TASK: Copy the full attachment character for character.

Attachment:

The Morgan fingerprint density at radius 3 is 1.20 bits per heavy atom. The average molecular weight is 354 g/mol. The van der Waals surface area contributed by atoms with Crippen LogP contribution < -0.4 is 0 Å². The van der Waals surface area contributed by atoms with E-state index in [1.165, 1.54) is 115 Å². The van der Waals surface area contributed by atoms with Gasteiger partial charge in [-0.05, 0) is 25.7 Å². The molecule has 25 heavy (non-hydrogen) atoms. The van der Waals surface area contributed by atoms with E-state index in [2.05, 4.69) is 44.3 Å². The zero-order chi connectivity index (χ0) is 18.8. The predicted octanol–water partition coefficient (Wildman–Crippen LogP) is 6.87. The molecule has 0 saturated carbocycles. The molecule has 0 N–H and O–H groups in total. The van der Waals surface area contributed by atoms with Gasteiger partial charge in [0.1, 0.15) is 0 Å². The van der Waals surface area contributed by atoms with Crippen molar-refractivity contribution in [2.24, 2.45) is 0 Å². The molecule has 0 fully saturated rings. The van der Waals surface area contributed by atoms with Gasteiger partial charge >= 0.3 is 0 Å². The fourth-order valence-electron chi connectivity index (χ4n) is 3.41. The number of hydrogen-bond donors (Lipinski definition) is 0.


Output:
The Morgan fingerprint density at radius 3 is 1.20 bits per heavy atom. The average molecular weight is 354 g/mol. The van der Waals surface area contributed by atoms with Crippen LogP contribution < -0.4 is 0 Å². The van der Waals surface area contributed by atoms with E-state index in [1.165, 1.54) is 115 Å². The van der Waals surface area contributed by atoms with Gasteiger partial charge in [-0.05, 0) is 25.7 Å². The molecule has 25 heavy (non-hydrogen) atoms. The van der Waals surface area contributed by atoms with E-state index in [2.05, 4.69) is 44.3 Å². The zero-order chi connectivity index (χ0) is 18.8. The predicted octanol–water partition coefficient (Wildman–Crippen LogP) is 6.87. The molecule has 0 saturated carbocycles. The molecule has 0 N–H and O–H groups in total. The van der Waals surface area contributed by atoms with Gasteiger partial charge in [0.1, 0.15) is 0 Å². The van der Waals surface area contributed by atoms with Crippen molar-refractivity contribution in [2.24, 2.45) is 0 Å². The molecule has 0 fully saturated rings. The van der Waals surface area contributed by atoms with Gasteiger partial charge >= 0.3 is 0 Å². The fourth-order valence-electron chi connectivity index (χ4n) is 3.41. The number of hydrogen-bond donors (Lipinski definition) is 0.